professional football players chose not to reveal their concussion symptoms
during a game or practice  
Mouzon BC, Bachmeier C, Ojo JO, Acker CM, Ferguson S,
Paris D, Ait-Ghezala G, Crynen G, Davies P, Mullan M, Stewart W, Crawford F.
2017. Annals of Clinical and Translational Neurology: ahead of print.
Take Home
: Many professional
football players whom believed they suffered a concussion failed to disclose
this information to a medical professional – many reported that they did not
believe the injury was serious enough.
Despite increased concussion knowledge and
understanding of concussion policies, some athletes still fail to report that
they may have suffered a concussion to a medical professional and continue to
play. Several researchers have investigated why athletes fail to report his/her
concussion; however, little is known about professional Canadian football
players. Therefore, the authors mailed 100 questionnaires to each of the
9-team’s head athletic trainer/therapist to identify reasons why athletes
believed they suffered a concussion and failed to seek medical attention, how
often this occurred, and how important these reasons were in the decision
process. During the 2016 preseason physicals, athletes who consented completed
the anonymous survey. This survey consisted of 17 questions that assessed the
player’s football participation history, lifetime and recent (past 12 months) concussion
injury history, and 13 different scenarios where players re-counted how many
times each scenario happened to them and rated how important it was in their
decision to disclose or not. A total of 454 athletes completed the survey, of
which 309 athletes played in the Canadian Football League in the 2015 season. Among
446 players, 188 (42%) had a history of concussion. However, of the 309 players
that participated in the 2015 season only 21% stated they would always share
their symptoms and 62% reported that they would never volunteer their symptoms.
The most common reason a player failed to report a concussion was because they
did not feel the concussion was serious/severe enough and felt they could
continue to play with little danger (49%). Forty-two percent felt that they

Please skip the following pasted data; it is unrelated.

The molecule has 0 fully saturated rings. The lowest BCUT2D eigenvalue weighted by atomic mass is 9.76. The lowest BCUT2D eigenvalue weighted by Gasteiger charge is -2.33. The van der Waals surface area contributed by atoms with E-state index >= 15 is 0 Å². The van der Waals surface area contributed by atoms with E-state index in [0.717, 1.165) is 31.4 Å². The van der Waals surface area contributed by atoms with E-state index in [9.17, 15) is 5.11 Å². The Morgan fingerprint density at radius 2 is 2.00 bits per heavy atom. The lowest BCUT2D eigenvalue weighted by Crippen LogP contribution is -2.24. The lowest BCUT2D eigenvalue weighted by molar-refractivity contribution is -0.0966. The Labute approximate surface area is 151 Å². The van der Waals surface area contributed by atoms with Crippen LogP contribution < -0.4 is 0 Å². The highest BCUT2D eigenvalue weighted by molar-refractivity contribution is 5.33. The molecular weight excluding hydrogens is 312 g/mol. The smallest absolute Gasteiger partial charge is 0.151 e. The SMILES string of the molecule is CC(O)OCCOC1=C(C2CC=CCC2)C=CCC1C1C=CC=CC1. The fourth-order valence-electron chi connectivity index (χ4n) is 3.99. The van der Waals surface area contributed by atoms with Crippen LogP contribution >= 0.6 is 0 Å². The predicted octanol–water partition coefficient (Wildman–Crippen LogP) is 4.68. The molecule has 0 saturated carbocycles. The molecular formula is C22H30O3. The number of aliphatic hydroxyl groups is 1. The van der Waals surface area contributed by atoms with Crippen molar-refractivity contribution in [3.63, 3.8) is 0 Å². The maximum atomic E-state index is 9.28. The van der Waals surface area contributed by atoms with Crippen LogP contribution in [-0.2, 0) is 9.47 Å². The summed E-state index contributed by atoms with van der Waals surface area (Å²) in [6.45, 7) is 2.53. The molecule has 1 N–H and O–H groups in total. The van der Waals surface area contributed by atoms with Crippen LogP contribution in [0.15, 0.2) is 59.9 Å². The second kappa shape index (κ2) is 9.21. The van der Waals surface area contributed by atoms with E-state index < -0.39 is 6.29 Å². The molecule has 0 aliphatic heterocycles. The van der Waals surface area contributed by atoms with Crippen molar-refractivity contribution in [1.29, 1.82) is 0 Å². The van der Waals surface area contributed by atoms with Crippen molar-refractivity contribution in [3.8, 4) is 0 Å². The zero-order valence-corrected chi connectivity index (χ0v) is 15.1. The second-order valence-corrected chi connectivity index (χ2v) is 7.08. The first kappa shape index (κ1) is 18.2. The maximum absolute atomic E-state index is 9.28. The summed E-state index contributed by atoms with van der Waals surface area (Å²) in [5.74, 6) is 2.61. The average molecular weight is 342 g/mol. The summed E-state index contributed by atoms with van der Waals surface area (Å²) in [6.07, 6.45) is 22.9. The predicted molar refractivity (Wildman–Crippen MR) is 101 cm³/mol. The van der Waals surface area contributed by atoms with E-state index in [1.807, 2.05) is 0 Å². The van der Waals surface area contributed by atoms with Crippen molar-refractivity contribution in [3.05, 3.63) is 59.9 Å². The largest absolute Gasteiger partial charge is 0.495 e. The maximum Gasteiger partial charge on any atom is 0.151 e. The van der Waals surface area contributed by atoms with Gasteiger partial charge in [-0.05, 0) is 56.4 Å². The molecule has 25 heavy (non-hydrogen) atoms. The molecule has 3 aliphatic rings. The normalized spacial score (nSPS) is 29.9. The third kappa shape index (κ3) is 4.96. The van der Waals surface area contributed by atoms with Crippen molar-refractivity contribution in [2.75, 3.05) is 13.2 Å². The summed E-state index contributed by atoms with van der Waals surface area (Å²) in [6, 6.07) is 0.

would be removed from the game, and they did not want this to happen, and 41%
reported they thought they would let the team down if they reported a concussion.
Similar to the National Football League, the
Canadian Football League has a concussion policy, concussion spotters, and
targeted concussion education programs for their players. However, the authors
of this study found that the minority of athletes sought medical attention for
a concussion, and most athletes would not volunteer concussion injury
information to medical personnel. Additionally, like previous research, the authors found the most frequent reasons for why an athlete failed to disclose a potential
concussion was because they did not deem it serious enough, they do not want to
let the teammates down, or they do not want to be taken out of the game. This
underscores an important but sad reality that too often education does not lead
to a change in behavior. It would be interesting to see if a broad cohort of
athletes have similar attitudes and reporting behaviors regarding concussions
across different sports, ages, and skill levels. Within this Canadian Football
League cohort it would be noteworthy to determine if they are failing to disclose
due potential financial loss.  We need
further research to identify how we can better educate athletes, so we can
encourage healthy injury reporting behaviors. At this time, medical
professionals need to be aware of the reasons why athletes may not disclose a
potential concussion.
for Discussion
: How do you educate
your athletes so it translates into healthy reporting behaviors? Do you feel
like your approaches to concussion education have been successful?
Written by: Jane McDevitt, PhD
by: Jeff Driban
Related Posts: